It doesn’t come as a shock that the FLDS is not excited about this new development. Its spokesman, Willie Jessop, a member of a prominent family in Hildale and Colorado City, calls it a scam.

Want to know what another member of the Jessop family thinks? Find out after the jump.

Drinking in Utah no longer for members only

Four decades after making it difficult to get a drink, Utah realizes that buying liquor involves spending, too. Last week, the state decided to allow liquor to be sold to anyone with a valid form of ID. For the past 40 years, getting a drink has involved becoming a member of a private club – which required an application and a fee.

The cost of tradition, it seems, is $7 billion – the amount Utah pulls in from tourism every year. Officials figure they can add to that number by selling wine with dinner, among other liquors and situations.

You know what … it just might work.

I know a lot of people by liquor in New York, and I vaguely remember seeing people in Boston, Washington and Chicago spending cash on booze, too. It happens from coast to coast, as of July 1, 2009 without exception.

The private club rules that are now assigned to history were not particularly severe, but it’s not hard to see how they could become a pain in the ass. Annual membership fees started at $12, and you needed a separate membership for each bar. Tourists could buy temporary memberships, starting at $4 for three weeks, but they could only bring up to seven guests into a bar with them.

Hotels built the membership fees into their room rates, so they could drink at the hotel bars without fear of misstep. Bars that served only beer didn’t require memberships.

Yeah, you need needed a chart to keep the various rules straight. Now, it’s pretty easy. Belly up to the bar and order yourself a shot!

Activist calls for Utah boycott after California passes Prop 8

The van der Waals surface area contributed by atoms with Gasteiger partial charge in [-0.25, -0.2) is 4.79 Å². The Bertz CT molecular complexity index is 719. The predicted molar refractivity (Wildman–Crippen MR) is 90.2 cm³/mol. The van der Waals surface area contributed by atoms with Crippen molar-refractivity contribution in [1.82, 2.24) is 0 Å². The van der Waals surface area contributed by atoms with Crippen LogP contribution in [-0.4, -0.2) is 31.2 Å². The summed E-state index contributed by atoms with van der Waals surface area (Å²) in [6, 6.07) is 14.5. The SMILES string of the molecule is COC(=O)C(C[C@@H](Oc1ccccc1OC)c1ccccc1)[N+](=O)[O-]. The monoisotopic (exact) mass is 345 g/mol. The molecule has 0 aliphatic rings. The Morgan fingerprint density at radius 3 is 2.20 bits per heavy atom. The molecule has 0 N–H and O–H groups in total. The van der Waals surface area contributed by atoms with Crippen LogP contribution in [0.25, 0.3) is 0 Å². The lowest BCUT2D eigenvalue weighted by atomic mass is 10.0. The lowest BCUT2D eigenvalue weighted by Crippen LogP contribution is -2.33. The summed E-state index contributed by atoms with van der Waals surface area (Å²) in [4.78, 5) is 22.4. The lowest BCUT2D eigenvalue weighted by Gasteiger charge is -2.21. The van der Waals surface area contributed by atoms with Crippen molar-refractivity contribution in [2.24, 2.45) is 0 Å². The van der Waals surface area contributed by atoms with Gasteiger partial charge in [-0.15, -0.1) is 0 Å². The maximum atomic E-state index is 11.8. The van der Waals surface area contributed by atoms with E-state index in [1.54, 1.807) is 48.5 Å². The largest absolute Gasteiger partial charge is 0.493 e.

We’ve noticed a sharp drop in the cost of traveling to Utah — could it be because the state is trying to hedge against a tourism boycott for its role in the recent elections? It wasn’t Utah’s doing, exactly, but the Mormon Church, which makes up over 60% of Utah’s population, poured millions of dollars and hours of grassroots campaigning into passing California’s Proposition 8, which banned gay marriage in the state.

Activist and blogger John Aravosis of blames Utah Mormons for taking away rights, and suggests that a boycott of Utah tourism is a good way to show dissatisfaction for the LDS church’s role in passing Proposition 8. He’s calling for skiers to choose anywhere but Utah this winter, and he’s even urging Hollywood to back out of the annual Sundance Film Festival, which makes up a huge part of Utah’s $6 billion annual tourism income.

While gay rights groups have not yet weighed in on the idea of a boycott, other individuals and websites are latching onto the cause, and the backlash against the Mormon Church and the state of Utah by extension has been intense. Aravosis and his supporters can’t reasonably expect to change the church’s view on gay marriage, but he says he intends to go after the “Utah brand,” calling it a “hate state.” He does not call for a boycott of California, saying “the Californians are the victims and the Mormons are the persecutors.” A boycott may not get Utah Mormons to change their minds about gay rights, but Aravosis hopes it will at least get them to stop trying to impose their religious beliefs on the rest of the world.